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Little Book Hut inspires a big appetite for reading at East London school

girl with book next to pop up reading hutTags Adults , Business , Children , Council , Family , N/A , Residents , Teenagers

Dedicated staff at George Carey Church of England Primary School in Barking haven’t let the challenges of the pandemic stop their pupils from reading. In fact, the children’s love for books may be at an all-time high, thanks to a pop-up book hut project.

The school successfully applied to receive books from The Children’s Book Project, a registered charity that redistributes thousands of donated books to children and their families across the UK.

National lockdowns, cuts to services such as libraries and rising living costs have made it more challenging for parents to give their children opportunities to read at home. But the staff at George Carey Primary are determined to support families to have access to books.

“I wanted to make sure all children had the experience of choosing their own book to keep, and it was amazing to see them get so excited about it."

By teaming up with the charity, the school offered pupils a choice from nearly 2,000 books, which they could choose in a special pop-up book hut and take home with them to keep.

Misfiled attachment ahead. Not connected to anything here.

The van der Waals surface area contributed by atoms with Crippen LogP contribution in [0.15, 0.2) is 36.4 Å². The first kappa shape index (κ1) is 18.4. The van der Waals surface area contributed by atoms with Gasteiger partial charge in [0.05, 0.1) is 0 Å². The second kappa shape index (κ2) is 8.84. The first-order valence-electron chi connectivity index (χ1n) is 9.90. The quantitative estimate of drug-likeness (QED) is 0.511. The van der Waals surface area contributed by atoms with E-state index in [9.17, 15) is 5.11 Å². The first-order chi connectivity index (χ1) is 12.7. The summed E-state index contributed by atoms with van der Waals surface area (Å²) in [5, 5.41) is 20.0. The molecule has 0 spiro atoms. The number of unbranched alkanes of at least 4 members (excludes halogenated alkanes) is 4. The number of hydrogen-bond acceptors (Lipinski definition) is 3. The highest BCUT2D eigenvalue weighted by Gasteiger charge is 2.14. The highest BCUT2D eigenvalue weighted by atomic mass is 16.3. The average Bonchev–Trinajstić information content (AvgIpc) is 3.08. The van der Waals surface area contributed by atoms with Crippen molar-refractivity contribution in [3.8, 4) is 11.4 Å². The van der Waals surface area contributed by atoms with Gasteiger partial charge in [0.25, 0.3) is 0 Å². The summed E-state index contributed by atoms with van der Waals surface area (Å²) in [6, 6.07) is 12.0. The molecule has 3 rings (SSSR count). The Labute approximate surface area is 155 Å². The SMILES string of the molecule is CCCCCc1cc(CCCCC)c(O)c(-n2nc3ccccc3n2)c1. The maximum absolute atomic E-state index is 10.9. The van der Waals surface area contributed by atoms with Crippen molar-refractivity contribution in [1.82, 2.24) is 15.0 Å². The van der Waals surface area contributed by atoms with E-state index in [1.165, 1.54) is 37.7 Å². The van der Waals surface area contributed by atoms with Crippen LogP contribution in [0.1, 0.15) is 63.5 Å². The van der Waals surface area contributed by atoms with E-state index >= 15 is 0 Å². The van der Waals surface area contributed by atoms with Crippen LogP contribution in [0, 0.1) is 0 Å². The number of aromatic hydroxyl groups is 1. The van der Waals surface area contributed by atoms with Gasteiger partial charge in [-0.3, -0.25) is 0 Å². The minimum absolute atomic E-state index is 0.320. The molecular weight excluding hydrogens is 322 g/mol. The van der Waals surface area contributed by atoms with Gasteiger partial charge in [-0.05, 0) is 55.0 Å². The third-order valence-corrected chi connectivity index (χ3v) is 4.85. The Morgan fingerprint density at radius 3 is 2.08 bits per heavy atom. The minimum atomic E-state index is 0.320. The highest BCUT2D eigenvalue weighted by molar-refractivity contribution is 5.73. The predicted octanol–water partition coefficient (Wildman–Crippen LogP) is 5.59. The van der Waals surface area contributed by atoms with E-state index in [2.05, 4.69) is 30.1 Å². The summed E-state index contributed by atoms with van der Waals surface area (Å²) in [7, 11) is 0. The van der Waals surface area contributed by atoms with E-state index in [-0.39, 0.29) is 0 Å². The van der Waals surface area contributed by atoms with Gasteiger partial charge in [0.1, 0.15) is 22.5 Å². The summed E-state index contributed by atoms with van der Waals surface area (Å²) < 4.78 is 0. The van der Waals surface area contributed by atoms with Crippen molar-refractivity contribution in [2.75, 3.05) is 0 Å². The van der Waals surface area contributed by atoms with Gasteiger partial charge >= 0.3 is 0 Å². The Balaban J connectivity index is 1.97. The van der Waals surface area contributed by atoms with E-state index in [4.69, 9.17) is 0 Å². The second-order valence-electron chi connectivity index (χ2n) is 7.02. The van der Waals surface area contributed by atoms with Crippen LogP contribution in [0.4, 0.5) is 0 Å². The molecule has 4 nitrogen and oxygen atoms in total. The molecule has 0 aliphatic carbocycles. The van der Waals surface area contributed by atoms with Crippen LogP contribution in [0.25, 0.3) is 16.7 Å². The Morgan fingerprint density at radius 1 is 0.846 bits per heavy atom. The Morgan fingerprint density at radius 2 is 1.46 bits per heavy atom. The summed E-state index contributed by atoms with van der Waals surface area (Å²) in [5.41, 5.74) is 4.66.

Headteacher, Chris Harrison, was delighted to secure support from the Children’s Book Project. He said: “We are so grateful to The Children’s Book Project for choosing our school.

“My thanks go to the charity and to our Reading Lead, Zara Rehman, who worked tirelessly to make this project a reality.

“Reading is at the heart of learning, and our pupils will certainly benefit from this valuable initiative.”

In London, The Children’s Book Project collects books from families that have grown out of theirs and pick the best of them to gift to children via schools and other organisations. The charity then works with staff to create a buzz about the books and ensures that the experience is memorable, engaging and fun for children.

Reading Lead, Zara Rehman, was thrilled to secure one of the 20 pop-up book huts in London, which created real excitement at the school. She said: “I wanted to make sure all children had the experience of choosing their own book to keep, and it was amazing to see them get so excited about it.

“We had a great response from parents, and the whole experience has helped to drive our ethos of reading for pleasure.”

Councillor Evelyn Carpenter, Cabinet Member for Educational Attainment and School Improvement, said: “I’m so pleased that this innovative project has benefitted the children at George Carey Church of England Primary School.

“Reading is a fundamental skill that helps children to develop their understanding of the world and access all areas of the curriculum.

“My thanks go to the staff for their tremendous efforts to secure this opportunity for our children.”

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